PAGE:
On June 23, 2016, uniformed and plainclothes soldiers reportedly arrested a group of 13 students and union activists who were distributing political flyers critical of the Junta’s draft charter. The students and activists include Rangsiman Rome, Korakoch Saengyenpan, Worawut Butmat, Konchanok Chanakhun, Tueanjai Waengkham, Pimai Ratwongsa, Somsakol Thongsuksai, Anan Loket, Phanthip Saengathit, Thirayut Napnaram, Yuttana Dasri and Rackchart Wong-Arthichart.
On the afternoon of June 23, members of a Thai student group known as New Democracy Movement (NDM) and other activists met outside the Bangplee Industrial Estate to distribute “Vote No” flyers, advocating that Thai voters reject the Junta’s draft charter, which will be put to a vote during an August 7 referendum. NDM has expressed concerns that the draft charter would weaken Thai democracy. While the group was distributing flyers, soldiers from the Royal Thai Military Corps arrived and reportedly asked them to stop by 5:30 PM. Rangsiman Rome, a law student at Thammasat University, requested that the soldiers allow them to continue distributing their flyers until 6:00 PM. The soldiers refused the request and arrested Mr. Rangsiman, along with six students from Ramkamhang University, three students from Thammasat University and three union activists.
On June 24, authorities reportedly brought the activists to a military court, where they were charged with: violating Article 12 of NCPO Order No. 3/2558, which bans political gatherings of five or more people; Article 61 of the Constitutional Referendum Act of B.E. 2559, which criminalizes actions that “cause confusion to affect the orderliness of voting;” and Announcement No. 25 of the Council for Democratic Reform, which criminalizes the refusal to be fingerprinted. If convicted, the students and activists could face prison sentences ranging from six months to ten years, fines totaling 511,000 baht (roughly US $14,475), and restricted voting rights for up to five years. Five of the activists reportedly posted bail of 50,000 baht (roughly US $1420); however, the remaining seven refused to post bail and demanded that the court release them unconditionally. In response, the court ordered that the seven activists be jailed until their trial. As of this report, it is unclear when the 13 student and union activists will face trial.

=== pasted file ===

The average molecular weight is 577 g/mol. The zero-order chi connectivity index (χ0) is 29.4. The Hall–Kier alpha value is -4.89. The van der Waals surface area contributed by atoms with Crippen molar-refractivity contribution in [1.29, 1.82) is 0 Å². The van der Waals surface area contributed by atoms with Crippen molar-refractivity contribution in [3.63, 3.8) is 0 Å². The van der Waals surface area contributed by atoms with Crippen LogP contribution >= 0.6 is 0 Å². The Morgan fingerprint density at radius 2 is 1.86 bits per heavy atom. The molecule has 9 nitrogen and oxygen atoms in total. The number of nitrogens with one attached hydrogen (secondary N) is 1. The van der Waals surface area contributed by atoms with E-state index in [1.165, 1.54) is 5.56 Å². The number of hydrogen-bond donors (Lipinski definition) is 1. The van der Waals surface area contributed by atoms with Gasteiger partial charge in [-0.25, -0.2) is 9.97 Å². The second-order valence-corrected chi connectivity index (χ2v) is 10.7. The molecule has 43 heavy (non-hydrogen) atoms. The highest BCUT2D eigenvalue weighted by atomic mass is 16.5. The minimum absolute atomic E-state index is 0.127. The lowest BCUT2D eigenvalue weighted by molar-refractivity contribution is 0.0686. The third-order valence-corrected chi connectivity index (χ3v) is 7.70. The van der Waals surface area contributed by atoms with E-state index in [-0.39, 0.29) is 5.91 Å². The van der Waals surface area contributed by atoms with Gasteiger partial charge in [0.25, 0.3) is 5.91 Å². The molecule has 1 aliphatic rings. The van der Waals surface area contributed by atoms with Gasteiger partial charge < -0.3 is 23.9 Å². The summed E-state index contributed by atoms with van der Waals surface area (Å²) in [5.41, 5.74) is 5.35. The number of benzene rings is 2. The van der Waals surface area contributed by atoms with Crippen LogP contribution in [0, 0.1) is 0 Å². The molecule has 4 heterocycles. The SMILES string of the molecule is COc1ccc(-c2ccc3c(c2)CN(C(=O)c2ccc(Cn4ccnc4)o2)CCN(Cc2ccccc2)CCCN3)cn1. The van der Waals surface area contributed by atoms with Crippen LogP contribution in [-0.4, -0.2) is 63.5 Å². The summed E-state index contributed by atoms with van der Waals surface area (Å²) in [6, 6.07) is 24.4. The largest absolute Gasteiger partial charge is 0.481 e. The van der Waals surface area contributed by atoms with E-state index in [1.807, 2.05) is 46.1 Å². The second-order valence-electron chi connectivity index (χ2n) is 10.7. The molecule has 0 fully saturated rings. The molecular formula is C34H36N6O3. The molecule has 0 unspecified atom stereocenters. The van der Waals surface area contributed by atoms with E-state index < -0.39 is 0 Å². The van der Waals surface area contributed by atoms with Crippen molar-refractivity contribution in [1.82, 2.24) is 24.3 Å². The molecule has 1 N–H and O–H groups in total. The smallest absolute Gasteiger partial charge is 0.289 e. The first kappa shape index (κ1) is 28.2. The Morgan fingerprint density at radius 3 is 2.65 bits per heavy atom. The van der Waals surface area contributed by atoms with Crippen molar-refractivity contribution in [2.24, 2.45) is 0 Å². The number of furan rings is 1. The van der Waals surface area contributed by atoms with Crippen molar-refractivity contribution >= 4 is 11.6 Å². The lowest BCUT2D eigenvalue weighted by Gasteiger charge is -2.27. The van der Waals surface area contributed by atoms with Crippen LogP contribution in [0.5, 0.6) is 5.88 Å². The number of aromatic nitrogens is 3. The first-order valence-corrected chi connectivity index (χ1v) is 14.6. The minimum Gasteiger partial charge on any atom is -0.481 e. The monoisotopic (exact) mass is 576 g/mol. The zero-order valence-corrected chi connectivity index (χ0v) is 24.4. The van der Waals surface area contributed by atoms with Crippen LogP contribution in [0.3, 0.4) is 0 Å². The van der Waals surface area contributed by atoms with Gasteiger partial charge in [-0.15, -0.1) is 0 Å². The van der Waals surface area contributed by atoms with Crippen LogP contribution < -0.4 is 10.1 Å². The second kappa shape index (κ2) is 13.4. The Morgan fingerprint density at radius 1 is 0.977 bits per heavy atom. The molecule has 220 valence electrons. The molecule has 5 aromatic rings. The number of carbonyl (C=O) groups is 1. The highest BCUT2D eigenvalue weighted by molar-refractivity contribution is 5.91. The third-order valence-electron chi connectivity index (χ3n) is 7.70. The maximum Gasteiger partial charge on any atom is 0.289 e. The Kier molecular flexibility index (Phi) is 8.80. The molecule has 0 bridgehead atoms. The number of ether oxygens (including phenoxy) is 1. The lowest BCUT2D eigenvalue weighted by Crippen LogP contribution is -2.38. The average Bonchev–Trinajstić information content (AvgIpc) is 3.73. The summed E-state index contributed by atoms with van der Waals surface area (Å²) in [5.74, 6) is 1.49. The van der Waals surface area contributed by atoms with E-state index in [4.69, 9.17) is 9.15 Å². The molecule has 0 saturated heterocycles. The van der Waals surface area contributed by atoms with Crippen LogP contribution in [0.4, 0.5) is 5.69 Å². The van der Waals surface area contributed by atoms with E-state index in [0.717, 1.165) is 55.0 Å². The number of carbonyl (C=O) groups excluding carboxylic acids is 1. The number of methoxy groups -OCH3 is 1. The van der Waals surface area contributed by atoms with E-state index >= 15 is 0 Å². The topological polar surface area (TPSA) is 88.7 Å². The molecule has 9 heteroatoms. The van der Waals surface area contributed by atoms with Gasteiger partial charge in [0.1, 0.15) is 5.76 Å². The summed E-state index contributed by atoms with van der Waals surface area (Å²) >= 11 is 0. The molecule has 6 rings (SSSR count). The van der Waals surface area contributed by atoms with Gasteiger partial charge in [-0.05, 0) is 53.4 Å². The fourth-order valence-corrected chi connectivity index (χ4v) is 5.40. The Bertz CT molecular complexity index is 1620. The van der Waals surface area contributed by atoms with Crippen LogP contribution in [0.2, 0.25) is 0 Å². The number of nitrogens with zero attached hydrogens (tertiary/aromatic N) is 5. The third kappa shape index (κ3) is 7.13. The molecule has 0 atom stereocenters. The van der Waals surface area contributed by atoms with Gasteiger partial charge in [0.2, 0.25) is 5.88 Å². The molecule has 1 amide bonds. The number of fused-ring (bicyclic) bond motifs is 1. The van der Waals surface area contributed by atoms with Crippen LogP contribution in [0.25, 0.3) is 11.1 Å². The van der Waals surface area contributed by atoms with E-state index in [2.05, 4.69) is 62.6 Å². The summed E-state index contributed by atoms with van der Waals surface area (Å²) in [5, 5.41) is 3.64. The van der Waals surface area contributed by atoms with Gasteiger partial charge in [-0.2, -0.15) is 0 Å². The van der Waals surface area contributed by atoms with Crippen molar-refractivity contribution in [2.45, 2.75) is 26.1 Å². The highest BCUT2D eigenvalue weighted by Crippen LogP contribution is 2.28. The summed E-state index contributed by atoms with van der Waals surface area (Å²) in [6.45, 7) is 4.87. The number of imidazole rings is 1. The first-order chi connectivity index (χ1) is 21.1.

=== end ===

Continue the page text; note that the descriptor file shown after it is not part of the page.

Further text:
Scholars at Risk is concerned about the imprisonment and prosecution of students and activists as a result of nonviolent expression and association – conduct which is expressly protected under international human rights instruments including the Universal Declaration of Human Rights. State officials have a responsibility not to interfere with the rights to freedom of expression and association, so long as such rights are exercised peacefully and responsibly. Imprisonment and prosecution aimed at limiting expression and association undermine academic freedom and democratic society generally. State officials have an obligation to comply with internationally recognized standards of free expression, freedom of association, due process and fair trial.
On July 5, 2016, a Thai military court ordered the release of the remaining seven students and activists after dismissing police investigators’ request to renew their detention for another 12 days. The students’ and activists’ lawyers signed a counter petition stating that they would not interefere with the ongoing police investigation and were not likely to flee. As of this report, the 13 students and activists continue to face pending charges.
On November 1, 2016, a Thai military court charged Rackchart Wong-Arthichart with violating Article 12 of NCPO Order No. 3/2558, which bans political gatherings of five or more people, and Article 61 of the Constitutional Referendum Act of B.E. 2559, which criminalizes actions that “cause confusion to affect the orderliness of voting.” The charges are in connection to the June 23 demonstration at which Mr. Wong-Arthichart claimed he acted as an observer, not a participant. Mr. Wong-Arthichart was taken into custody, but offered to post bail of 50,000 baht (roughly US $1,430) and was released without condition.